New York Times Bestseller
How feminine values can solve our toughest problems and build a more prosperous future
Among 64,000 people surveyed in thirteen nations, two thirds feel the world would be a better place if men thought more like women. This marks a global trend away from the winner-takes-all, masculine approach to getting things done. Drawing from interviews at innovative organizations in eighteen nations and at Fortune 500 boardrooms, the authors reveal how men and women alike are recognizing significant value in traits commonly associated with women, such as nurturing, cooperation, communication, and sharing. The Athena Doctrine shows why femininity is the operating system of 21st century prosperity. Advocates a new way to solve today's toughest problems in business, education, government, and more Based on a landmark survey and results from Young & Rubicam's respected Brand Asset Valuator's global survey, as well as on-the-ground interviews in 18 countries From acclaimed social theorist, consumer expert, and bestselling author, John Gerzema, and award-winning author, Michael D'Antonio
Brought to life through real world examples and backed by rigorous data,The Athena Doctrine shows how feminine traits are ascending—and bringing success to people and organizations around the world. By nurturing, listening, collaborating and sharing, women and men are solving problems, finding profits, and redefining success in every realm.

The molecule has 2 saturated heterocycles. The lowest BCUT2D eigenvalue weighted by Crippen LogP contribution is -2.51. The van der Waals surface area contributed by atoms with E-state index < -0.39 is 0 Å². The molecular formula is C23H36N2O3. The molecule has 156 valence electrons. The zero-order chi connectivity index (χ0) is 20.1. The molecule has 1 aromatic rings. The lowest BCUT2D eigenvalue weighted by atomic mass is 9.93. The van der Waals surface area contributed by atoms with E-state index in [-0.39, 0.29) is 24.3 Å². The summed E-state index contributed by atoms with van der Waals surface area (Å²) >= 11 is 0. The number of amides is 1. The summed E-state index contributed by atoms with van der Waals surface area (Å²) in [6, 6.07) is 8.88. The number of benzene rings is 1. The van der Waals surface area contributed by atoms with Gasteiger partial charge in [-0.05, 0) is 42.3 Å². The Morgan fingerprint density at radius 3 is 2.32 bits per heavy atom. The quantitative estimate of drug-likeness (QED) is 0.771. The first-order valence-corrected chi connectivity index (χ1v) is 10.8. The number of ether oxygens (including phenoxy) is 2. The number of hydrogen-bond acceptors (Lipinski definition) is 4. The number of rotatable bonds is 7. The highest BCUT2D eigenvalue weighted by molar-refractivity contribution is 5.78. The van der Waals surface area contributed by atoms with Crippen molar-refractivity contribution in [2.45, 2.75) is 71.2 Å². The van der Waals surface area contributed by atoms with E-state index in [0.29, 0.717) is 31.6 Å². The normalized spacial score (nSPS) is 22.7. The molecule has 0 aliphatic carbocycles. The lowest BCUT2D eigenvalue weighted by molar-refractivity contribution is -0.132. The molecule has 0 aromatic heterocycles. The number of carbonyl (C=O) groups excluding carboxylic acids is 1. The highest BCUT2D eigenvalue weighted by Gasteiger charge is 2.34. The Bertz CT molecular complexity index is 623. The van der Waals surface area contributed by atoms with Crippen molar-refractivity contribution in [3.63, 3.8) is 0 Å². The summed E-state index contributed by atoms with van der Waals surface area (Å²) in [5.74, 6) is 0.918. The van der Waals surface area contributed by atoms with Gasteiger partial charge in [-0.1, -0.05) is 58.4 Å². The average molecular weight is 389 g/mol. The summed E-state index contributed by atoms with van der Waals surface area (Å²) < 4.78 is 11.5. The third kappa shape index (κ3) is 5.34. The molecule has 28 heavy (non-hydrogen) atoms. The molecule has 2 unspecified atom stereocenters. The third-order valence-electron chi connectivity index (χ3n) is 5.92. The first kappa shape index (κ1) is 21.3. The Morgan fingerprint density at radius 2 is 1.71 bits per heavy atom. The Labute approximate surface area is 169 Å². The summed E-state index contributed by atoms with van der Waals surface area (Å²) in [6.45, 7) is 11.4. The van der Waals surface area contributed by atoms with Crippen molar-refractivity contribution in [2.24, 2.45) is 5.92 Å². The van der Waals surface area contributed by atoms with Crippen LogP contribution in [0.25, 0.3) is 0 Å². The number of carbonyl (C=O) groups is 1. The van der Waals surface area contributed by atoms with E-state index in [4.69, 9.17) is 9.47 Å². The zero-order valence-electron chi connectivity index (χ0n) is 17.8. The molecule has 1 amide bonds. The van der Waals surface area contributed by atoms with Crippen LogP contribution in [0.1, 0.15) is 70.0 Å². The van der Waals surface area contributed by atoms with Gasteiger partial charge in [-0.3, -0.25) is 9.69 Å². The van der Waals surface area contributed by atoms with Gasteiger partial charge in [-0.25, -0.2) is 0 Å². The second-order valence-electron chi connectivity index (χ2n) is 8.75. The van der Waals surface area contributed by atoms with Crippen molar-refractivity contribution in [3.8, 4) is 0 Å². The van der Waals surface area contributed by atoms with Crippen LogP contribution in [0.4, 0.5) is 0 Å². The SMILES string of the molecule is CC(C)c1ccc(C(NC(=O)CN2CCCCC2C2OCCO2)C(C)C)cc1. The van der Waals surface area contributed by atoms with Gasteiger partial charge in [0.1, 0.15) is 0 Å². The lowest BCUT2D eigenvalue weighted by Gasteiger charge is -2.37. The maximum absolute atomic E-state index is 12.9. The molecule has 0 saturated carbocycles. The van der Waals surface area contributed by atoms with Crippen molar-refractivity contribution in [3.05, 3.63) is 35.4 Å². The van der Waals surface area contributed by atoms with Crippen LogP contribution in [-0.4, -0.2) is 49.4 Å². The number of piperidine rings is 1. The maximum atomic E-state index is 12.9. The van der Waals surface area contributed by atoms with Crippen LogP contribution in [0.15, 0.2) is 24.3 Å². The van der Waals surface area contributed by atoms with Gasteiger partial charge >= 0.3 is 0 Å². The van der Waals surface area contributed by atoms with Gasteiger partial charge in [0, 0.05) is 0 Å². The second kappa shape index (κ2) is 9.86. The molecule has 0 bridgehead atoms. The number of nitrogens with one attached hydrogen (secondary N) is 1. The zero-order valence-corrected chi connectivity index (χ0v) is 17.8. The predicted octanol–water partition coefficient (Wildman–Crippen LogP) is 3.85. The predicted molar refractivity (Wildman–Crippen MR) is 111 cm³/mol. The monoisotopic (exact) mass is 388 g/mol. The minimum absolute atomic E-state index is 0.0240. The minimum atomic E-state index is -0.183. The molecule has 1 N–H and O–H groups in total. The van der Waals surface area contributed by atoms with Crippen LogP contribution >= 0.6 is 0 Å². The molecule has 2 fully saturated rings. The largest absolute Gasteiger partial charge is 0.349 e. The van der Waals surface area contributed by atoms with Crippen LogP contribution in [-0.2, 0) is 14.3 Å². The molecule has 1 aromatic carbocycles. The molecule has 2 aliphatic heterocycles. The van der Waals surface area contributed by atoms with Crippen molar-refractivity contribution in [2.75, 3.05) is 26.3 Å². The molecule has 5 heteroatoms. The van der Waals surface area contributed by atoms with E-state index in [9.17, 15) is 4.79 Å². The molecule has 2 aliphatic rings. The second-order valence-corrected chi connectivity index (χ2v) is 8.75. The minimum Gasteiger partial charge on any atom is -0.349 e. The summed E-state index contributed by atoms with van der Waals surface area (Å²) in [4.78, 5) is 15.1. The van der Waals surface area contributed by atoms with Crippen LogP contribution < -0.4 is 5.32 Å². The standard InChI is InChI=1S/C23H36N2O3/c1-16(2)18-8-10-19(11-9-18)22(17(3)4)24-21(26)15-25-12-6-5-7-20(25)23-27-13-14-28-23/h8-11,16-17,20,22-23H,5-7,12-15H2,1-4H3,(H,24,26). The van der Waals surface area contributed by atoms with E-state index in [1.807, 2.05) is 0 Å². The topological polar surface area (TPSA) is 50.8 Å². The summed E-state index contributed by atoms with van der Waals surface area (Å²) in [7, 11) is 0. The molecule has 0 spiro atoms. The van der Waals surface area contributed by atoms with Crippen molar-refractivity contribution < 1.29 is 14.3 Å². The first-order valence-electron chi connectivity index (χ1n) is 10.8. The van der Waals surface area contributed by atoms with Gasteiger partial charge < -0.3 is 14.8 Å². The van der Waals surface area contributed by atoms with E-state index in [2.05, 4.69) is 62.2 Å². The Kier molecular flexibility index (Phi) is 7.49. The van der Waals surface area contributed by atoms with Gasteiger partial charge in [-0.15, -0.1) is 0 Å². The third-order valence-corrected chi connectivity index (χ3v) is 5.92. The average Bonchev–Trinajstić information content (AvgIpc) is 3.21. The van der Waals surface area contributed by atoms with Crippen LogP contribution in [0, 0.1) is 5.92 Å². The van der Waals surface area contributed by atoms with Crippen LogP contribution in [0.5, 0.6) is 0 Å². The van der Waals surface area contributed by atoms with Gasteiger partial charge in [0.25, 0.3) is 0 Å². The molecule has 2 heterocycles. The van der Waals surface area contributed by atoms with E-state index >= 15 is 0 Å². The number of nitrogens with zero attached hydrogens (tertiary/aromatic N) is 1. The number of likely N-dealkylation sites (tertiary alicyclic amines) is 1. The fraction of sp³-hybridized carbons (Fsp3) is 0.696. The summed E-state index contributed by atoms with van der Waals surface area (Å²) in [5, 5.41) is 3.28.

Women, often criticized in the workplace for their softer, more compassionate approach to management, are now seeing these same values move to the forefront of the business world. Gerzema and D Antonio (coauthors of Spend Shift) document this dramatic shift in global opinion. The authors surveyed a wide range of cultural, geographical, political, religious, and economically diverse groups across 13 countries, attempting to understand how people gauge the times we live in. They were surprised to find dissatisfaction not only with government and the economy, but with the conduct of men in general, even in male-dominated societies such as Japan. People now seek more expressive leaders. As the authors write: Masculine traits like aggression and control are seen as less effective than the feminine values of collaboration and sharing credit. The authors examine numerous examples of how these now-prized qualities manifest themselves everywhere from China and Israel, to Bhutan and Kenya. They also provide a captivating look at how individuals, regardless of gender and ethnicity, view behaviors as masculine, feminine, or neutral. A fascinating case study of human nature, this book provides insight into future world leaders.